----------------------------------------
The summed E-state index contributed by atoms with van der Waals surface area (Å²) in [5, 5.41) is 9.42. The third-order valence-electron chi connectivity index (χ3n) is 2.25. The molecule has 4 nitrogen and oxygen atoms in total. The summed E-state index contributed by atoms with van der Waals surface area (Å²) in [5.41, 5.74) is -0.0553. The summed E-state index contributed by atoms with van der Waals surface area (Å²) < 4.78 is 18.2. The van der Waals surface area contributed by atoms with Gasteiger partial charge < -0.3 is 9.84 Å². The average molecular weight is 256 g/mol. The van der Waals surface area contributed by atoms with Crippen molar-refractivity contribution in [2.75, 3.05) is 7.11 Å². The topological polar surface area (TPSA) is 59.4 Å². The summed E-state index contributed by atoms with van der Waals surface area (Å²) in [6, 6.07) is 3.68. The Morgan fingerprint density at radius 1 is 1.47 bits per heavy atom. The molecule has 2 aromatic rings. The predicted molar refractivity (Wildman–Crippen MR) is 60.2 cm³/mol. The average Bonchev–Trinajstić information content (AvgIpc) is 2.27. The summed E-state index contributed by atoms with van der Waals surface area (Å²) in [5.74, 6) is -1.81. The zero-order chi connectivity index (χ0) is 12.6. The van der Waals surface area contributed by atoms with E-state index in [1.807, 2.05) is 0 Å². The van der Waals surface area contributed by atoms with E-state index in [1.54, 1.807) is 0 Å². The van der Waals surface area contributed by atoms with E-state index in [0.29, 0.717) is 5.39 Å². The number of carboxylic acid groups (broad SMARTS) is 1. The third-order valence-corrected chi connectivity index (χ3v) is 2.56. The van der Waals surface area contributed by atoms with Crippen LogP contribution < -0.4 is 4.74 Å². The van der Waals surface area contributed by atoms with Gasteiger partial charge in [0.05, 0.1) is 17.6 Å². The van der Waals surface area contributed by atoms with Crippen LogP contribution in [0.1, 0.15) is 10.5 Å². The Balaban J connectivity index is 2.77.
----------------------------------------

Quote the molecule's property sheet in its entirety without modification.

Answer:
The summed E-state index contributed by atoms with van der Waals surface area (Å²) in [5, 5.41) is 9.42. The third-order valence-electron chi connectivity index (χ3n) is 2.25. The molecule has 4 nitrogen and oxygen atoms in total. The summed E-state index contributed by atoms with van der Waals surface area (Å²) in [5.41, 5.74) is -0.0553. The summed E-state index contributed by atoms with van der Waals surface area (Å²) < 4.78 is 18.2. The van der Waals surface area contributed by atoms with Gasteiger partial charge < -0.3 is 9.84 Å². The average molecular weight is 256 g/mol. The van der Waals surface area contributed by atoms with Crippen molar-refractivity contribution in [2.75, 3.05) is 7.11 Å². The topological polar surface area (TPSA) is 59.4 Å². The summed E-state index contributed by atoms with van der Waals surface area (Å²) in [6, 6.07) is 3.68. The Morgan fingerprint density at radius 1 is 1.47 bits per heavy atom. The molecule has 2 aromatic rings. The predicted molar refractivity (Wildman–Crippen MR) is 60.2 cm³/mol. The average Bonchev–Trinajstić information content (AvgIpc) is 2.27. The summed E-state index contributed by atoms with van der Waals surface area (Å²) in [5.74, 6) is -1.81. The zero-order chi connectivity index (χ0) is 12.6. The van der Waals surface area contributed by atoms with E-state index in [1.807, 2.05) is 0 Å². The van der Waals surface area contributed by atoms with E-state index in [1.54, 1.807) is 0 Å². The van der Waals surface area contributed by atoms with E-state index in [0.29, 0.717) is 5.39 Å². The number of carboxylic acid groups (broad SMARTS) is 1. The third-order valence-corrected chi connectivity index (χ3v) is 2.56. The van der Waals surface area contributed by atoms with Crippen LogP contribution < -0.4 is 4.74 Å². The van der Waals surface area contributed by atoms with Gasteiger partial charge in [0.05, 0.1) is 17.6 Å². The van der Waals surface area contributed by atoms with Crippen LogP contribution in [0.1, 0.15) is 10.5 Å². The Balaban J connectivity index is 2.77.